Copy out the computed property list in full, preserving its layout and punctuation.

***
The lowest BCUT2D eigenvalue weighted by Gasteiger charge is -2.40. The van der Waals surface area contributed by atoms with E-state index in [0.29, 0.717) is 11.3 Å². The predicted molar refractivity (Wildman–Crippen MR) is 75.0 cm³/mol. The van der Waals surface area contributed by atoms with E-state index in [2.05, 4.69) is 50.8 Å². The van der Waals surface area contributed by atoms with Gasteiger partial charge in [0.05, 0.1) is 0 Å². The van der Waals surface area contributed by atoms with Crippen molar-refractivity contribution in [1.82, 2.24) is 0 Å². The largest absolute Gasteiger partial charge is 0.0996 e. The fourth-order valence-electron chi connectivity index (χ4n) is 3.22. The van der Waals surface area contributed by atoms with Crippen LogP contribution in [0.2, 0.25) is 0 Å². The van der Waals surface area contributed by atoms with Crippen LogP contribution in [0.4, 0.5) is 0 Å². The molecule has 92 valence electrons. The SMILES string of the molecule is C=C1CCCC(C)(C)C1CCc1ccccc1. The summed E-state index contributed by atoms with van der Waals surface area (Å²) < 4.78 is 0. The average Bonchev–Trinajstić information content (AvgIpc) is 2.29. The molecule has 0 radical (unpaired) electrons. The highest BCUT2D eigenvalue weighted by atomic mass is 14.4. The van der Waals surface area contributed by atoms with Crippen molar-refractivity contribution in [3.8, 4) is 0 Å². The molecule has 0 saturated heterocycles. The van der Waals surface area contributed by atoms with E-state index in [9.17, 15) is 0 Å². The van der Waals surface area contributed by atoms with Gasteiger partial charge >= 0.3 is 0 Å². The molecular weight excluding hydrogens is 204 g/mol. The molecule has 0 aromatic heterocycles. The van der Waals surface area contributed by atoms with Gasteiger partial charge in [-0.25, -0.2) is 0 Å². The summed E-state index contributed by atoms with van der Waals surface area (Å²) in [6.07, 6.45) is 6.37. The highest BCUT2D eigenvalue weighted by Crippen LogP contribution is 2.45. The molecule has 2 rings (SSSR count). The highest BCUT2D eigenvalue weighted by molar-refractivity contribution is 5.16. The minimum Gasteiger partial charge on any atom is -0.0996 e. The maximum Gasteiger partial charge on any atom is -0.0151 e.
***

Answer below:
The lowest BCUT2D eigenvalue weighted by Gasteiger charge is -2.40. The van der Waals surface area contributed by atoms with E-state index in [0.29, 0.717) is 11.3 Å². The predicted molar refractivity (Wildman–Crippen MR) is 75.0 cm³/mol. The van der Waals surface area contributed by atoms with E-state index in [2.05, 4.69) is 50.8 Å². The van der Waals surface area contributed by atoms with Gasteiger partial charge in [0.05, 0.1) is 0 Å². The van der Waals surface area contributed by atoms with Crippen molar-refractivity contribution in [1.82, 2.24) is 0 Å². The largest absolute Gasteiger partial charge is 0.0996 e. The fourth-order valence-electron chi connectivity index (χ4n) is 3.22. The van der Waals surface area contributed by atoms with Crippen LogP contribution in [0.2, 0.25) is 0 Å². The van der Waals surface area contributed by atoms with Crippen LogP contribution in [0.4, 0.5) is 0 Å². The molecule has 92 valence electrons. The SMILES string of the molecule is C=C1CCCC(C)(C)C1CCc1ccccc1. The summed E-state index contributed by atoms with van der Waals surface area (Å²) < 4.78 is 0. The average Bonchev–Trinajstić information content (AvgIpc) is 2.29. The molecule has 0 radical (unpaired) electrons. The highest BCUT2D eigenvalue weighted by atomic mass is 14.4. The van der Waals surface area contributed by atoms with Crippen molar-refractivity contribution in [3.8, 4) is 0 Å². The molecule has 0 saturated heterocycles. The van der Waals surface area contributed by atoms with E-state index in [9.17, 15) is 0 Å². The van der Waals surface area contributed by atoms with Gasteiger partial charge >= 0.3 is 0 Å². The molecular weight excluding hydrogens is 204 g/mol. The molecule has 0 aromatic heterocycles. The van der Waals surface area contributed by atoms with Gasteiger partial charge in [-0.25, -0.2) is 0 Å². The summed E-state index contributed by atoms with van der Waals surface area (Å²) in [6.07, 6.45) is 6.37. The highest BCUT2D eigenvalue weighted by Crippen LogP contribution is 2.45. The molecule has 2 rings (SSSR count). The highest BCUT2D eigenvalue weighted by molar-refractivity contribution is 5.16. The minimum Gasteiger partial charge on any atom is -0.0996 e. The maximum Gasteiger partial charge on any atom is -0.0151 e.